Despite being a very viable and commonly used solution, it has some serious drawbacks. Your simulated machine needs to provide a working network controller which must be able to connect with the host. Moreover, this is platform-specific, since it makes use of the TAP drivers that Renode supports currently on Linux hosts only. A simulated network is also relatively slow when compared to regular filesystem operations. Sending files bigger than a few megabytes may be inconvenient when repeated often.

It doesn’t get easier in testing environments. Mostly because setup requires network configuration, not necessarily possible in all CI systems, and processing can be influenced by the network traffic on the host machine. This makes tests not deterministic (which you would probably like to avoid).

We wanted to overcome these obstacles and came up with two alternative solutions: using built-in TFTP server or Virtio. Each approach has its advantages over the other one and this fact gives you the possibility to choose the right tool for the job.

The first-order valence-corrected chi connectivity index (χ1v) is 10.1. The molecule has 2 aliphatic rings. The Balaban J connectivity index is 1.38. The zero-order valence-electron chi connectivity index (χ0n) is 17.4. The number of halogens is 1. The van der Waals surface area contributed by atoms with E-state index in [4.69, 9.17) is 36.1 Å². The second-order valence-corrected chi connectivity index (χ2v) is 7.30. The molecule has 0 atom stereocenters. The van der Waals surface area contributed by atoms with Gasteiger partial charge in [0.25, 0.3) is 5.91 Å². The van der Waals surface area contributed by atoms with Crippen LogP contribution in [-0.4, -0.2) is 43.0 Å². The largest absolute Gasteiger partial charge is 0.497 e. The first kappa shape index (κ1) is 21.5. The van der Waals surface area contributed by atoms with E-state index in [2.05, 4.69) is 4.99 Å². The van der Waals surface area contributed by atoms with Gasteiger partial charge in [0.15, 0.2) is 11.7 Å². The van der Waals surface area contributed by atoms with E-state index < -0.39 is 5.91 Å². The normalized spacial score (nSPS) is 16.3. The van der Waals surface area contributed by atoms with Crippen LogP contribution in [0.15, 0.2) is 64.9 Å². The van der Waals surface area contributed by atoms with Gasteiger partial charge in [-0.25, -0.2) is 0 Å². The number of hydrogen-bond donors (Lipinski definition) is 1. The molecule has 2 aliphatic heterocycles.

TFTP (Trivial File Transfer Protocol) is a simple protocol which allows file transfer between a client and a remote host. This protocol is commonly used in bootloaders implementing some kind of network booting. In our implementation we can upload a file from the host machine on a server and then download it in emulation. It’s a great tool when you have a network interface and you want a simple mechanism for transferring files between host and guest.

Let’s take a look at a TFTP configuration in Renode. Firstly, you have to create a switch (same as for every network based solution) as follows: